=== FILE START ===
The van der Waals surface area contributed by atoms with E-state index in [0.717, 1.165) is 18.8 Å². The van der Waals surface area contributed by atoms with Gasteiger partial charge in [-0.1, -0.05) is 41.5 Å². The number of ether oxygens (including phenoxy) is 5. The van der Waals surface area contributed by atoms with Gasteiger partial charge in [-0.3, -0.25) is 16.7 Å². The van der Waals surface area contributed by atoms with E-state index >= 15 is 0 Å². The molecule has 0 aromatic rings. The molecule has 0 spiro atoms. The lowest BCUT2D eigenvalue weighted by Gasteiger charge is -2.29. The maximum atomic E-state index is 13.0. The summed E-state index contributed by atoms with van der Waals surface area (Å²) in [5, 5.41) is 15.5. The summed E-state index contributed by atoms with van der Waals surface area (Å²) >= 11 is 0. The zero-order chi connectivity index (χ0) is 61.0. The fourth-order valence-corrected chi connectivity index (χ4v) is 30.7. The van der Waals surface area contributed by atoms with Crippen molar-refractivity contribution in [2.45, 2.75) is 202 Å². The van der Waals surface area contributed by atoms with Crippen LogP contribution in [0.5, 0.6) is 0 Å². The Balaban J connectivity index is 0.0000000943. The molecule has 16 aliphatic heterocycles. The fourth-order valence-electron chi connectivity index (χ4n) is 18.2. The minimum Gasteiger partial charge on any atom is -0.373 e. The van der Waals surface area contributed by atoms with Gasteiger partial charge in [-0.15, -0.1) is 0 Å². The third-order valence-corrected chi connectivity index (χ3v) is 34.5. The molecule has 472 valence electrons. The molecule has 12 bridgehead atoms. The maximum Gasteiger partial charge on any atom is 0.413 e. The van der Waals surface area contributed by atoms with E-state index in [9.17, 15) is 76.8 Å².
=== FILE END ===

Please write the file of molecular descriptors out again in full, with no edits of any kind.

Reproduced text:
The van der Waals surface area contributed by atoms with E-state index in [0.717, 1.165) is 18.8 Å². The van der Waals surface area contributed by atoms with Gasteiger partial charge in [-0.1, -0.05) is 41.5 Å². The number of ether oxygens (including phenoxy) is 5. The van der Waals surface area contributed by atoms with Gasteiger partial charge in [-0.3, -0.25) is 16.7 Å². The van der Waals surface area contributed by atoms with E-state index >= 15 is 0 Å². The molecule has 0 aromatic rings. The molecule has 0 spiro atoms. The lowest BCUT2D eigenvalue weighted by Gasteiger charge is -2.29. The maximum atomic E-state index is 13.0. The summed E-state index contributed by atoms with van der Waals surface area (Å²) in [5, 5.41) is 15.5. The summed E-state index contributed by atoms with van der Waals surface area (Å²) >= 11 is 0. The zero-order chi connectivity index (χ0) is 61.0. The fourth-order valence-corrected chi connectivity index (χ4v) is 30.7. The van der Waals surface area contributed by atoms with Crippen molar-refractivity contribution in [2.45, 2.75) is 202 Å². The van der Waals surface area contributed by atoms with Crippen LogP contribution in [0.5, 0.6) is 0 Å². The Balaban J connectivity index is 0.0000000943. The molecule has 16 aliphatic heterocycles. The fourth-order valence-electron chi connectivity index (χ4n) is 18.2. The minimum Gasteiger partial charge on any atom is -0.373 e. The van der Waals surface area contributed by atoms with Gasteiger partial charge in [-0.15, -0.1) is 0 Å². The third-order valence-corrected chi connectivity index (χ3v) is 34.5. The molecule has 472 valence electrons. The molecule has 12 bridgehead atoms. The maximum Gasteiger partial charge on any atom is 0.413 e. The van der Waals surface area contributed by atoms with E-state index in [9.17, 15) is 76.8 Å².